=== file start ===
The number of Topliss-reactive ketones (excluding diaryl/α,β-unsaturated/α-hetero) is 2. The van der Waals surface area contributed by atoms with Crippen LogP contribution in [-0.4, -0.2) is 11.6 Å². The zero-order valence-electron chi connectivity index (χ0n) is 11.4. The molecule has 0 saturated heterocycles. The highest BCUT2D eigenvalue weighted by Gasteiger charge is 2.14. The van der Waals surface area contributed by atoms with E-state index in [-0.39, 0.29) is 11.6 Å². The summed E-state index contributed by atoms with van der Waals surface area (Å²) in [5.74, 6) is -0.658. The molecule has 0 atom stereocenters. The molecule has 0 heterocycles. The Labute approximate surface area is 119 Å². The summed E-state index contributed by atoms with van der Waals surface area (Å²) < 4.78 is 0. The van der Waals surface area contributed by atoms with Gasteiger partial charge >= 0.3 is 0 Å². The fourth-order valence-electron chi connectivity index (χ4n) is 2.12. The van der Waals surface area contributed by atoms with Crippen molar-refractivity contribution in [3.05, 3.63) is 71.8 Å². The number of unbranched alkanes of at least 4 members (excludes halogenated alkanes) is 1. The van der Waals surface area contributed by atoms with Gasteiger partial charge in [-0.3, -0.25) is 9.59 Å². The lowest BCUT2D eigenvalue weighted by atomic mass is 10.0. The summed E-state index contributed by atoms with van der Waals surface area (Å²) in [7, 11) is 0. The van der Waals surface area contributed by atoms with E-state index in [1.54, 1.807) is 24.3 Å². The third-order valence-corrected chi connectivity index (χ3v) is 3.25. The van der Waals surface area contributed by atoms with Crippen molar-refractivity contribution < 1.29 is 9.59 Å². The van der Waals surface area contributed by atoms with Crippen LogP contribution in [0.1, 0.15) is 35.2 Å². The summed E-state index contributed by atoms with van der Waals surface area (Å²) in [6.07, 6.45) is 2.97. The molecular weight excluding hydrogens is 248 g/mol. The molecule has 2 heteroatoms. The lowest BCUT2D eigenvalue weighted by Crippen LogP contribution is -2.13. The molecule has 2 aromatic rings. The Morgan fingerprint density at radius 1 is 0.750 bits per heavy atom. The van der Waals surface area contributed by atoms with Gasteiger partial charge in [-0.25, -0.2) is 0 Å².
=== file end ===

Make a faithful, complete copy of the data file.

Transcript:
The number of Topliss-reactive ketones (excluding diaryl/α,β-unsaturated/α-hetero) is 2. The van der Waals surface area contributed by atoms with Crippen LogP contribution in [-0.4, -0.2) is 11.6 Å². The zero-order valence-electron chi connectivity index (χ0n) is 11.4. The molecule has 0 saturated heterocycles. The highest BCUT2D eigenvalue weighted by Gasteiger charge is 2.14. The van der Waals surface area contributed by atoms with E-state index in [-0.39, 0.29) is 11.6 Å². The summed E-state index contributed by atoms with van der Waals surface area (Å²) in [5.74, 6) is -0.658. The molecule has 0 atom stereocenters. The molecule has 0 heterocycles. The Labute approximate surface area is 119 Å². The summed E-state index contributed by atoms with van der Waals surface area (Å²) < 4.78 is 0. The van der Waals surface area contributed by atoms with Gasteiger partial charge >= 0.3 is 0 Å². The fourth-order valence-electron chi connectivity index (χ4n) is 2.12. The van der Waals surface area contributed by atoms with Crippen molar-refractivity contribution in [3.05, 3.63) is 71.8 Å². The number of unbranched alkanes of at least 4 members (excludes halogenated alkanes) is 1. The van der Waals surface area contributed by atoms with Gasteiger partial charge in [-0.3, -0.25) is 9.59 Å². The lowest BCUT2D eigenvalue weighted by atomic mass is 10.0. The summed E-state index contributed by atoms with van der Waals surface area (Å²) in [7, 11) is 0. The van der Waals surface area contributed by atoms with E-state index in [1.54, 1.807) is 24.3 Å². The third-order valence-corrected chi connectivity index (χ3v) is 3.25. The van der Waals surface area contributed by atoms with Crippen molar-refractivity contribution < 1.29 is 9.59 Å². The van der Waals surface area contributed by atoms with Crippen LogP contribution in [0.1, 0.15) is 35.2 Å². The summed E-state index contributed by atoms with van der Waals surface area (Å²) in [6.07, 6.45) is 2.97. The molecular weight excluding hydrogens is 248 g/mol. The molecule has 2 heteroatoms. The lowest BCUT2D eigenvalue weighted by Crippen LogP contribution is -2.13. The molecule has 2 aromatic rings. The Morgan fingerprint density at radius 1 is 0.750 bits per heavy atom. The van der Waals surface area contributed by atoms with Gasteiger partial charge in [-0.25, -0.2) is 0 Å².